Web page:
Quantification of Osteon Morphology Using Geometric Histomorphometrics

Scott Dillon (Lead / Corresponding author), Craig Cunningham, Paul Felts

Research output: Contribution to journalArticle

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Abstract

Many histological methods in forensic anthropology utilize combinations of traditional histomorphometric parameters which may not accurately describe the morphology of microstructural features. Here, we report the novel application of a geometric morphometric method suitable when considering structures without anatomically homologous landmarks for the quantification of complete secondary osteon size and morphology. The method is tested for its suitability in the measurement of intact secondary osteons using osteons digitized from transverse femoral diaphyseal sections prepared from two human individuals. The results of methodological testing demonstrate the efficacy of the technique when applied to intact secondary osteons. In providing accurate characterization of micromorphology within the robust mathematical framework of geometric morphometrics, this method may surpass traditional histomorphometric variables currently employed in forensic research and practice. A preliminary study of the intersectional histomorphometric variation within the femoral diaphysis is made using this geometric histomorphometric method to demonstrate its potential.

Original languageEnglish
Pages (from-to)402-408
Number of pages7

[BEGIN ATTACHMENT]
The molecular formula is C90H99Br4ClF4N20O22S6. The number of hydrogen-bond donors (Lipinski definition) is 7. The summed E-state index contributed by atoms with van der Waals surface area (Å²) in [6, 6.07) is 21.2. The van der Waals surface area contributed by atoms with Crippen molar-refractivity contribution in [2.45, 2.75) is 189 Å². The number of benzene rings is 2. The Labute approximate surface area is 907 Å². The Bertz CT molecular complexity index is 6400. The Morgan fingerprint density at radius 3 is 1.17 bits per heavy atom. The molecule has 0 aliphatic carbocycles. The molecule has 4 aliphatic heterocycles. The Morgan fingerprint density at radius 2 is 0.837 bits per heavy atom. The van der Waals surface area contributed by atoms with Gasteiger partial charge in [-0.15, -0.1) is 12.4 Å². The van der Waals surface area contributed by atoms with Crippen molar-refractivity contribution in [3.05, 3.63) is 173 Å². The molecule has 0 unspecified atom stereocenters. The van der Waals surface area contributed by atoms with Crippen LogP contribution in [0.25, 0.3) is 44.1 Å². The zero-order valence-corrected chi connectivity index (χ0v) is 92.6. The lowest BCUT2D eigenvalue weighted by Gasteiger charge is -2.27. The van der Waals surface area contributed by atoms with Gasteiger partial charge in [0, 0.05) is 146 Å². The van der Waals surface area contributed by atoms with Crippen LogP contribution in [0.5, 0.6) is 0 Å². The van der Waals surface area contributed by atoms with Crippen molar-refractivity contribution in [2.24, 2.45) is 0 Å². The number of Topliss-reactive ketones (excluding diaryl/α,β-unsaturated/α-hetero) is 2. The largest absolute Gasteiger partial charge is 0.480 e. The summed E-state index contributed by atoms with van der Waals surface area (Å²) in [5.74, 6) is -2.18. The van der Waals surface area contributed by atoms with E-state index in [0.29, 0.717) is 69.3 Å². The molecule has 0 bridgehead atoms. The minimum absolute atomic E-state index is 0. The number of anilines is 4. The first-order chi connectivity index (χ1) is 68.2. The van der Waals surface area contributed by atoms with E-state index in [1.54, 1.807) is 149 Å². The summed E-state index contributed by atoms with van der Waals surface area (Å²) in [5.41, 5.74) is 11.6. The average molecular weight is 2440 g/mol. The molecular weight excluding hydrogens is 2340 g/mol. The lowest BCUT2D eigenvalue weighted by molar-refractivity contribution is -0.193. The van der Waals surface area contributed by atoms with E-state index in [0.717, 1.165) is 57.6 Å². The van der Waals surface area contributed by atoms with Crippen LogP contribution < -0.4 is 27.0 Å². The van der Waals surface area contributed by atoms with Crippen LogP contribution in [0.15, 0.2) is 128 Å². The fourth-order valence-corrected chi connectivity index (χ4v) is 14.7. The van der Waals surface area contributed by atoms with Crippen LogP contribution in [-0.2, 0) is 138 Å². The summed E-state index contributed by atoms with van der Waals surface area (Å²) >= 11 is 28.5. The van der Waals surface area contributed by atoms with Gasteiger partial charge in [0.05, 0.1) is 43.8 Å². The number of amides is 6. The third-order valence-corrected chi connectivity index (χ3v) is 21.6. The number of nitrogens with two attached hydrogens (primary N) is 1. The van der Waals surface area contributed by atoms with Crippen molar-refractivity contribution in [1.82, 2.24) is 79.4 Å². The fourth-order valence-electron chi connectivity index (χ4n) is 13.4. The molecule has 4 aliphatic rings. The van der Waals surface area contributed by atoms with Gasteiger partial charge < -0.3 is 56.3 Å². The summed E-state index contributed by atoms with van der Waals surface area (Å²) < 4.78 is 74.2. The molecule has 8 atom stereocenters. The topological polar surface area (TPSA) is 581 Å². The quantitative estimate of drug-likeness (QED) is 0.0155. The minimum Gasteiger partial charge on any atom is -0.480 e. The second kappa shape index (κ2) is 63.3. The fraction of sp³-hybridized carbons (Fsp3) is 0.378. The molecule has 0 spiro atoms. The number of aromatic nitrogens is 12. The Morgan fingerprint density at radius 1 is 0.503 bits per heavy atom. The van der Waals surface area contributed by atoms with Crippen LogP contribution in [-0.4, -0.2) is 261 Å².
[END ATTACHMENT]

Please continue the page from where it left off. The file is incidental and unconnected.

JournalJournal of Forensic Sciences
Volume61
Issue number2
Early online date19 Oct 2015
DOIs
Publication statusPublished - Mar 2016

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Haversian System
Thigh
Diaphyses
Forensic Anthropology
Research

Keywords

  • forensic science
  • forensic anthropology
  • bone histology
  • geometric morphometrics
  • histomorphometrics
  • human identification

Cite this

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title = "Quantification of Osteon Morphology Using Geometric Histomorphometrics",
abstract = "Many histological methods in forensic anthropology utilize combinations of traditional histomorphometric parameters which may not accurately describe the morphology of microstructural features. Here, we report the novel application of a geometric morphometric method suitable when considering structures without anatomically homologous landmarks for the quantification of complete secondary osteon size and morphology. The method is tested for its suitability in the measurement of intact secondary osteons using osteons digitized from transverse femoral diaphyseal sections prepared from two human individuals. The results of methodological testing demonstrate the efficacy of the technique when applied to intact secondary osteons. In providing accurate characterization of micromorphology within the robust mathematical framework of geometric morphometrics, this method may surpass traditional histomorphometric variables currently employed in forensic research and practice. A preliminary study of the intersectional histomorphometric variation within the femoral diaphysis is made using this geometric histomorphometric method to demonstrate its potential.",